Pannage en Shropshire

Firstly Im not an expert in pork unlike my amazing pig whispering mother and father in law. Just an avid fan! So talking to them on what we can do with left over goodies and the every trusty google I discovered the tradition of pannage. The word ‘pannage’ comes from the medieval times and developed from the word ‘pascere’ which basically meant to feed something or in terms of livestock, literally turning animals out to feed. A old European practice of pigs was to move them into forests or woodland to graze and clear fallen fodder. Admittedly many of us don’t have means to move stock onto forests for seasonal benefits so ive been googling and reading up on why brining the party to them is a brilliant option to offer roughage of orchards and woodland this time of year.

In the beautiful new forest you can be lucky enough to still find this practise of pannage still carried out for up to 600 pigs that Benefit greatly from being the best in the business of waste management. They are turned away to eat away at fallen apples, acorns, nuts and poisonous plant that are harmful to other stock and animals and clear debris. our pigs already live out happily all year but they don’t have big woods to manage so with that, focusing on what we have available here from the land this time of year is abundance of apples and acorns.

As the cider production is well under way and apple harvest is in full swing the apple press has left lots of slices of the apple pomace which is basically the solid mass of what is left at the end of the process. The whole process of apple picking is complete by using everything up with minimal waste and as you can imagine pigs enjoy this greatly along side their meal.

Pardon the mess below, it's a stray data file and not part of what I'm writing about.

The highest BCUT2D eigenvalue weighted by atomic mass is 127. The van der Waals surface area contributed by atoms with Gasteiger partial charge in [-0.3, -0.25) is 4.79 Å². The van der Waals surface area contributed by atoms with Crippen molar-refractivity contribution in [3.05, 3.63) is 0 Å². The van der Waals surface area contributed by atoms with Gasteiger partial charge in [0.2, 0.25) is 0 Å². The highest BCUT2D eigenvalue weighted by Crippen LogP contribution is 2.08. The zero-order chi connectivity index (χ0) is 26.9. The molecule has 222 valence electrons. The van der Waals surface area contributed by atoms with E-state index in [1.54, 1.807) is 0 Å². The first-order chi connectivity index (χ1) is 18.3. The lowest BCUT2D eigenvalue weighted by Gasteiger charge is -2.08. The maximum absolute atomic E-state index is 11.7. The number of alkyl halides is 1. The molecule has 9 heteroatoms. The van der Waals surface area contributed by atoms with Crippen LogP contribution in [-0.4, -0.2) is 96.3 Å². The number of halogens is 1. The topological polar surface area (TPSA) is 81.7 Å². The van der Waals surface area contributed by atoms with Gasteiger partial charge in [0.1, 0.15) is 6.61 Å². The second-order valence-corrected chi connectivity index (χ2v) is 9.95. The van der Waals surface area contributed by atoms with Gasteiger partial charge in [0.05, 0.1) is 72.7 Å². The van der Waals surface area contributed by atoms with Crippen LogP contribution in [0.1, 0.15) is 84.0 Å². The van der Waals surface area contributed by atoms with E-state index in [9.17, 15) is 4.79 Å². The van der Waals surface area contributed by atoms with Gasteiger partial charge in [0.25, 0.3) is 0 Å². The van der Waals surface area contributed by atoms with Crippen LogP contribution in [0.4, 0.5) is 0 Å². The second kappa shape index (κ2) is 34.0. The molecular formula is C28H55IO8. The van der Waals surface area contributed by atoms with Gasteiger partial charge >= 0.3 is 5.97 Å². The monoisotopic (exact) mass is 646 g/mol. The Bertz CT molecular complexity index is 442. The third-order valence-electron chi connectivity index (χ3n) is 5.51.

Not all apples make the cider press unfortunately but waste not want not! Providing they are free from obvious signs of rot and decay, apples that have been on the Ground a while also provide some wonderful supplement. A worth while purchase and worthy investment Is a fabulous old mangle or fruit mill. They basically chop up anything you like from apples to potatoes in to smaller pieces which make portions easily manageable but massively reduce the risks of livestock chocking on whole portions.

With Acorns falling in impressive abundance around us in a wonderful stereotypical autumn fashion it’s time to grab an old trusty feed bucket. (no instagram worthy wicker baskets to hand unfortunately) many hands the light work and admittedly it does take some patience to fill a few buckets! if you are lucky you should acquire some little helpers to and fill up on the goodies that have fallen from above.

It’s not new by any means that pigs love acorns. In fact the practice of finishing pigs on them is pre medieval. It was almost a right of passage to begin  autumn with hogs turned out to root through royal forests.

Continuing on my googling research quest with acorns, finding that the earlier the acorns are eaten the better impact on the flavour of the pork to which is considered a delicacy especially when served as ham called ‘Jambon Iberico de bellota’ which is widely sort after. There are many pros to feeding on natures ad lib. For one it encourages the natural behavior of pigs  which is to happily root up ground to find goodies and nesting instincts. The acorn flavoured pork itself produces a majority of unsaturated fat while studies have shown that its actually lowers bad cholesterol in pork and in the past in Europe these pigs would have been referred to as ‘olive trees with trotters’ believing that the finished ham shows the same benefits as olive oil! I’m excited to see and taste the results!


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